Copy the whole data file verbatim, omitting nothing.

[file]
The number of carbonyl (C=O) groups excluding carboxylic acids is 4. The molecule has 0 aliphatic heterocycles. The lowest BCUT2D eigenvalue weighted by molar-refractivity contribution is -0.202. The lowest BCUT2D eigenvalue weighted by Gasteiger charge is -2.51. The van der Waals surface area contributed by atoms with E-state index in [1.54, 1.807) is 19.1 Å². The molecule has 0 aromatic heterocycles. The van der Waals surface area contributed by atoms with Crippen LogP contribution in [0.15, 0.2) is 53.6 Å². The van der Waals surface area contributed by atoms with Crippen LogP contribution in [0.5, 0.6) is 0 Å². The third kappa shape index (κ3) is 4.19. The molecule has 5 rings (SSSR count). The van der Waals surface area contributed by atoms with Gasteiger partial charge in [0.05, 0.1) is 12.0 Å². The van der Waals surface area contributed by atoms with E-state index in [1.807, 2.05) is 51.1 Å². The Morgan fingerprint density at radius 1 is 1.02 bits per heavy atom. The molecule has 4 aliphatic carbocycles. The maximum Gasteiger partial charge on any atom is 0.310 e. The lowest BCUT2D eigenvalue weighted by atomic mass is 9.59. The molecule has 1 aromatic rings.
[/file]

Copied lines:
The number of carbonyl (C=O) groups excluding carboxylic acids is 4. The molecule has 0 aliphatic heterocycles. The lowest BCUT2D eigenvalue weighted by molar-refractivity contribution is -0.202. The lowest BCUT2D eigenvalue weighted by Gasteiger charge is -2.51. The van der Waals surface area contributed by atoms with E-state index in [1.54, 1.807) is 19.1 Å². The molecule has 0 aromatic heterocycles. The van der Waals surface area contributed by atoms with Crippen LogP contribution in [0.15, 0.2) is 53.6 Å². The van der Waals surface area contributed by atoms with Crippen LogP contribution in [0.5, 0.6) is 0 Å². The third kappa shape index (κ3) is 4.19. The molecule has 5 rings (SSSR count). The van der Waals surface area contributed by atoms with Gasteiger partial charge in [0.05, 0.1) is 12.0 Å². The van der Waals surface area contributed by atoms with E-state index in [1.807, 2.05) is 51.1 Å². The Morgan fingerprint density at radius 1 is 1.02 bits per heavy atom. The molecule has 4 aliphatic carbocycles. The maximum Gasteiger partial charge on any atom is 0.310 e. The lowest BCUT2D eigenvalue weighted by atomic mass is 9.59. The molecule has 1 aromatic rings.